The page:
The best of EcoWatch, right in your inbox. Sign up for our email newsletter!
Some Carmakers Put Their Faith in the Trump Administration. It’s Costing Them.
By Jeff Turrentine
"Be careful what you wish for; you just might get it." This is something that everybody has to learn at some point. Lately, the lesson has hit home for a group of American automakers.
Over the last several weeks, officials from the Trump administration have been meeting with representatives from big carmakers like GM, Ford, and Fiat Chrysler, in hopes of getting them to publicly support the president's proposed freeze on Obama-era fuel economy standards for cars and light trucks. But even though some of these companies might want those standards to be relaxed to some degree, they've been forced to watch — and wince — as the administration speeds headlong into a legal brick wall. And honestly, what sort of automaker would ever endorse that kind of driving?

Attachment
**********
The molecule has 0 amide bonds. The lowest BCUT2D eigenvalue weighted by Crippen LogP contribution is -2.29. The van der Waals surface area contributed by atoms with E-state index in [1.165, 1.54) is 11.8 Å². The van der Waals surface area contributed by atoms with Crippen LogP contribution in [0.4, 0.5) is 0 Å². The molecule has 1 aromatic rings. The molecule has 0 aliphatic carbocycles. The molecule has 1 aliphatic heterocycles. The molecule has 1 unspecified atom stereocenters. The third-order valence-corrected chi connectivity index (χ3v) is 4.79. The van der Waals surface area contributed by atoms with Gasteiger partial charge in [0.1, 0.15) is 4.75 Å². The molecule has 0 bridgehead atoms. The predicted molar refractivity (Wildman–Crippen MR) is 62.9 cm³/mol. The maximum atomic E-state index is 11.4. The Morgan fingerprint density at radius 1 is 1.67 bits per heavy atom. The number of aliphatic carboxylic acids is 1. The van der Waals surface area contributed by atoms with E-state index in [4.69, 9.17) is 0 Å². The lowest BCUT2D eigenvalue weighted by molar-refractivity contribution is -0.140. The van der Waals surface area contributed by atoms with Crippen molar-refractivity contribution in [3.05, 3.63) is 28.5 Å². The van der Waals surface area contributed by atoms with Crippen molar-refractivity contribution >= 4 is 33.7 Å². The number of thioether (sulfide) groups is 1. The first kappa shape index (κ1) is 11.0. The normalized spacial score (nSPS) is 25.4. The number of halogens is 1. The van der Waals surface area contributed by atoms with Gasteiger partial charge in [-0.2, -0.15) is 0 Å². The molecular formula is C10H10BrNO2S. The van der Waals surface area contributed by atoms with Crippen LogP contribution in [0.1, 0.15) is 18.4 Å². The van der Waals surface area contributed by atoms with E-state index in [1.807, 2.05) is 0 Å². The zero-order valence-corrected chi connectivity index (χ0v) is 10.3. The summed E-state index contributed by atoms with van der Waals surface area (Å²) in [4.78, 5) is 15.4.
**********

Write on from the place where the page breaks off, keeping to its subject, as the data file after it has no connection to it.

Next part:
The brick wall is the state of California, which was given the power by Congress to set its own tailpipe emissions and fuel economy standards for cars and light trucks almost 50 years ago, as long as those standards were stricter than the ones set by the federal government. California has consistently strengthened these rules in the ensuing years, with the result being far cleaner air for its residents and far lower gas costs for its drivers. In fact, the state's clean-car standards have been so effective that 13 other states and the District of Columbia have adopted them as their own, thanks to a federal rule that allows for such adoption every time California requests — and is granted — a renewal of its waiver by the Environmental Protection Agency (EPA).